EVERY YEAR in the United States, approximately 800 babies are born with a birth defect known as anencephaly. It is a condition where, early in pregnancy, an error in development occurs which prevents the top portion of the brain and skull from forming correctly. Such babies have only a brain stem in place of the entire brain and lack part of the skull. Despite the severity of the defect, about half of such babies are born alive. However, almost all die shortly after birth, with only a rare few living months or years.
In years past, anencephaly was not detected until birth. However, with the advent of routine ultrasound and a newer blood test for the mother called AFP screening, the condition can often be detected during pregnancy.
Although abortion for unborn babies with terminal illness or disabilities has long been condemned by the Catholic Church, in the past few years some ethicists have developed a rationale by which pregnancies involving babies with anencephaly could be terminated by inducing labor as soon as the diagnosis is made.
Such terminations are called “early inductions of labor”rather than abortions by proponents, as anencephaly is usually not discovered until midway through the pregnancy. As justification, these ethicists have cited the possibility of difficulties during labor and delivery, the emotional trauma of the parents, and the apparent absence of mental development in babies who have the fatal condition. Reports of such terminations occurring at Catholic hospitals have prompted anger in the pro-life movement and calls for reexamination of the issue by other ethicists and doctors.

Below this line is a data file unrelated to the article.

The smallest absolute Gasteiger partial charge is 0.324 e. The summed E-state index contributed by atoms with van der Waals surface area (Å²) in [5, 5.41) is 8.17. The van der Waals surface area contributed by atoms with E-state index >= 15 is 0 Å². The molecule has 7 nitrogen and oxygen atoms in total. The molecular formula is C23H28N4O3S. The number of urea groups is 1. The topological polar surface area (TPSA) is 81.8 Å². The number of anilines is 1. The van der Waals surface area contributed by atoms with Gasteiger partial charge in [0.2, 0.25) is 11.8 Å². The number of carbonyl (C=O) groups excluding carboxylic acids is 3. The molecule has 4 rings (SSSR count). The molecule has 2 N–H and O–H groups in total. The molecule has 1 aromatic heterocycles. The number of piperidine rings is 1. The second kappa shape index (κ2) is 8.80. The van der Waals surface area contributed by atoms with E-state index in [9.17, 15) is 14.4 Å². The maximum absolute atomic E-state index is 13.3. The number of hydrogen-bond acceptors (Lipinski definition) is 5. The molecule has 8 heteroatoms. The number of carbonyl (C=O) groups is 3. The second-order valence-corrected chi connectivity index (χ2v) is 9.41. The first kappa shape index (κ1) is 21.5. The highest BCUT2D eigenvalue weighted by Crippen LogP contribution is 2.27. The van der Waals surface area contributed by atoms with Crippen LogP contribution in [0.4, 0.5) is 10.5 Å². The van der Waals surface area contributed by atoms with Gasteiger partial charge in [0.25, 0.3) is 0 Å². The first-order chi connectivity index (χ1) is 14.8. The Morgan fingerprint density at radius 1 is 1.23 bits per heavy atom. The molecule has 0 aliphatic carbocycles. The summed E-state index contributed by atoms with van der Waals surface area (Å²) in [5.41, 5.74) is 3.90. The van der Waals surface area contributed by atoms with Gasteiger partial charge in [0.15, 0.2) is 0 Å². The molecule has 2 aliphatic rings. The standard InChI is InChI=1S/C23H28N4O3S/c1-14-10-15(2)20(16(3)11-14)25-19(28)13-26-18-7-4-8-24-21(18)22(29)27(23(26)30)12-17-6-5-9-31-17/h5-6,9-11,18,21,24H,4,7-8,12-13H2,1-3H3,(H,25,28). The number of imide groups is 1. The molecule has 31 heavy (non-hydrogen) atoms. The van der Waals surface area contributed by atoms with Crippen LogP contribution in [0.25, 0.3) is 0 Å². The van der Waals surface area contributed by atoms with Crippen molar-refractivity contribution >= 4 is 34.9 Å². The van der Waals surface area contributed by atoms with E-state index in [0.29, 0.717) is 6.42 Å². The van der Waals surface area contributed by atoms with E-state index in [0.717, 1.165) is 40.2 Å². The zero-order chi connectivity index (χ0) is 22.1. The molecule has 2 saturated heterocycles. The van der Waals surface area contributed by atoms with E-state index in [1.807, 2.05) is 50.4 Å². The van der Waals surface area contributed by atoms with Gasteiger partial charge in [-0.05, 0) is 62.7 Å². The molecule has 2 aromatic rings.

In an ironic twist, at the same time these ethicists were proposing ending anencephalic pregnancies prematurely, the Council for Ethical and Judicial Affairs of the American Medical Association (AMA) proposed the continuation of such pregnancies at the parents’ discretion so that the babies’ organs could be harvested shortly after birth and before death. Earlier this year, the council reluctantly withdrew its proposal after strong opposition from AMA members, legal experts, pro-lifers, and parents of infants with anencephaly. These critics argued that taking organs before death should remain legally and ethically forbidden.
In a definitive statement issued Sept. 16, 1996 and titled “Moral Principles Concerning Infants with Anencephaly,”the National Conference of Catholic Bishops (NCCB) Committee on Doctrine condemns both practices. The NCCB statement reaffirms the Church’s position that “it can never be morally justified directly to cause the death of an innocent person no matter the age or condition of that person.”
Specifically, the Committee on Doctrine states: “The fact that the life of a child suffering from anencephaly will probably be brief cannot excuse direct causing death before ‘viability'(the ability of a baby to live outside the womb) or gravely endangering the child’s life after ‘viability’ as a result of the complications of prematurity.”
As the statement points out, while it is permitted to treat a life-threatening pathology of the mother even when this has the unintended side-effect of causing the death of her child, “[a]nencehpaly is not a pathology of the mother, but of the child, and terminating her pregnancy cannot be a treatment of a pathology she does not have.”